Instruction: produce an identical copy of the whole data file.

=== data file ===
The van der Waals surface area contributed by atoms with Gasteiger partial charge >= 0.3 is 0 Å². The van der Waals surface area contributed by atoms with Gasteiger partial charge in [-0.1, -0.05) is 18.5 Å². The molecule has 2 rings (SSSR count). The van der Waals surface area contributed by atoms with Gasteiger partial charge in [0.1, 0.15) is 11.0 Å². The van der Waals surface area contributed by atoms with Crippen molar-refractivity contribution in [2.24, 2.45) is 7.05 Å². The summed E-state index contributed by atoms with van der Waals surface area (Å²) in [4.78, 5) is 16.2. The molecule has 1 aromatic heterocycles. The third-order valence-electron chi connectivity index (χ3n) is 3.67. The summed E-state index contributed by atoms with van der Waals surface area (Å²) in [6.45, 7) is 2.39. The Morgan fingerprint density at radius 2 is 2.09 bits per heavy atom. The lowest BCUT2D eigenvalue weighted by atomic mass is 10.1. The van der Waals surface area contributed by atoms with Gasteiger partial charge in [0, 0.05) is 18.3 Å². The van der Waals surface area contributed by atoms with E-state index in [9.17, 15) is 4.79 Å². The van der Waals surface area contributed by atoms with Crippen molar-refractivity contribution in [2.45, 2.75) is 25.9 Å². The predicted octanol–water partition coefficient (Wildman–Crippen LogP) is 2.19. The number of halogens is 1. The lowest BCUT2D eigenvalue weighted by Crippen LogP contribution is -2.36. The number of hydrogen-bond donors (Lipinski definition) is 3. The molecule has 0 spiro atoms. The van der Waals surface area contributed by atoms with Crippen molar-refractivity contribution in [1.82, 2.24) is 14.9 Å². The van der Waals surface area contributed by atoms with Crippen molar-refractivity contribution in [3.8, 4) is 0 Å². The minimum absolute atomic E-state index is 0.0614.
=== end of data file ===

The van der Waals surface area contributed by atoms with Gasteiger partial charge >= 0.3 is 0 Å². The van der Waals surface area contributed by atoms with Gasteiger partial charge in [-0.1, -0.05) is 18.5 Å². The molecule has 2 rings (SSSR count). The van der Waals surface area contributed by atoms with Gasteiger partial charge in [0.1, 0.15) is 11.0 Å². The van der Waals surface area contributed by atoms with Crippen molar-refractivity contribution in [2.24, 2.45) is 7.05 Å². The summed E-state index contributed by atoms with van der Waals surface area (Å²) in [4.78, 5) is 16.2. The molecule has 1 aromatic heterocycles. The third-order valence-electron chi connectivity index (χ3n) is 3.67. The summed E-state index contributed by atoms with van der Waals surface area (Å²) in [6.45, 7) is 2.39. The Morgan fingerprint density at radius 2 is 2.09 bits per heavy atom. The lowest BCUT2D eigenvalue weighted by atomic mass is 10.1. The van der Waals surface area contributed by atoms with Gasteiger partial charge in [0, 0.05) is 18.3 Å². The van der Waals surface area contributed by atoms with E-state index in [9.17, 15) is 4.79 Å². The van der Waals surface area contributed by atoms with Crippen molar-refractivity contribution in [2.45, 2.75) is 25.9 Å². The predicted octanol–water partition coefficient (Wildman–Crippen LogP) is 2.19. The number of halogens is 1. The lowest BCUT2D eigenvalue weighted by Crippen LogP contribution is -2.36. The number of hydrogen-bond donors (Lipinski definition) is 3. The molecule has 0 spiro atoms. The van der Waals surface area contributed by atoms with Crippen molar-refractivity contribution in [1.82, 2.24) is 14.9 Å². The van der Waals surface area contributed by atoms with Crippen molar-refractivity contribution in [3.8, 4) is 0 Å². The minimum absolute atomic E-state index is 0.0614.